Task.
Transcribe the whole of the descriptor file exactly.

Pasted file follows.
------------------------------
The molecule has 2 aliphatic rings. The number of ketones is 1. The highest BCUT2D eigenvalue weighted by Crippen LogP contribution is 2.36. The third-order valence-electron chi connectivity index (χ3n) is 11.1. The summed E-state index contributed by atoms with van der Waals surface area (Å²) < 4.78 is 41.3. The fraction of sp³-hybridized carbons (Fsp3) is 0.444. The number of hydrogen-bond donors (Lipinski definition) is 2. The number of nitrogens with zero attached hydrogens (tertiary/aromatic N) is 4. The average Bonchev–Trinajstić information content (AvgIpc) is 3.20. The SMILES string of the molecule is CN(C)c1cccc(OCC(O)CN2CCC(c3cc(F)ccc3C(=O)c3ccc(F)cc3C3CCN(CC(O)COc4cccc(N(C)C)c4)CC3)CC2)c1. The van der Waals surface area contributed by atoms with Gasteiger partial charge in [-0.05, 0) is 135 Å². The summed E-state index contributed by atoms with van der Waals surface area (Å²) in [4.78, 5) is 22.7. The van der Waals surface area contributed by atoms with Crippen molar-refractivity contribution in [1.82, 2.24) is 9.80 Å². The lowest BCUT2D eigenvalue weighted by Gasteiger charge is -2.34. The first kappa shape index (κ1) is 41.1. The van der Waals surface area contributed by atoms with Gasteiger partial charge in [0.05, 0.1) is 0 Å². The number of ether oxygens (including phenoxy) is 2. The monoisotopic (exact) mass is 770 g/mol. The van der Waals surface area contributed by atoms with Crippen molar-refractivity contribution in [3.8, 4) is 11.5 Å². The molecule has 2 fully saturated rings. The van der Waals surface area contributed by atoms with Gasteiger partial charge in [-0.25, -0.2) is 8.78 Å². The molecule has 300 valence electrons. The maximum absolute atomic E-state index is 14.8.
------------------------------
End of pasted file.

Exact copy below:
The molecule has 2 aliphatic rings. The number of ketones is 1. The highest BCUT2D eigenvalue weighted by Crippen LogP contribution is 2.36. The third-order valence-electron chi connectivity index (χ3n) is 11.1. The summed E-state index contributed by atoms with van der Waals surface area (Å²) < 4.78 is 41.3. The fraction of sp³-hybridized carbons (Fsp3) is 0.444. The number of hydrogen-bond donors (Lipinski definition) is 2. The number of nitrogens with zero attached hydrogens (tertiary/aromatic N) is 4. The average Bonchev–Trinajstić information content (AvgIpc) is 3.20. The SMILES string of the molecule is CN(C)c1cccc(OCC(O)CN2CCC(c3cc(F)ccc3C(=O)c3ccc(F)cc3C3CCN(CC(O)COc4cccc(N(C)C)c4)CC3)CC2)c1. The van der Waals surface area contributed by atoms with Gasteiger partial charge in [-0.05, 0) is 135 Å². The summed E-state index contributed by atoms with van der Waals surface area (Å²) in [4.78, 5) is 22.7. The van der Waals surface area contributed by atoms with Crippen molar-refractivity contribution in [1.82, 2.24) is 9.80 Å². The lowest BCUT2D eigenvalue weighted by Gasteiger charge is -2.34. The first kappa shape index (κ1) is 41.1. The van der Waals surface area contributed by atoms with Gasteiger partial charge in [0.05, 0.1) is 0 Å². The number of ether oxygens (including phenoxy) is 2. The monoisotopic (exact) mass is 770 g/mol. The van der Waals surface area contributed by atoms with Crippen molar-refractivity contribution in [3.8, 4) is 11.5 Å². The molecule has 2 fully saturated rings. The van der Waals surface area contributed by atoms with Gasteiger partial charge in [-0.25, -0.2) is 8.78 Å². The molecule has 300 valence electrons. The maximum absolute atomic E-state index is 14.8.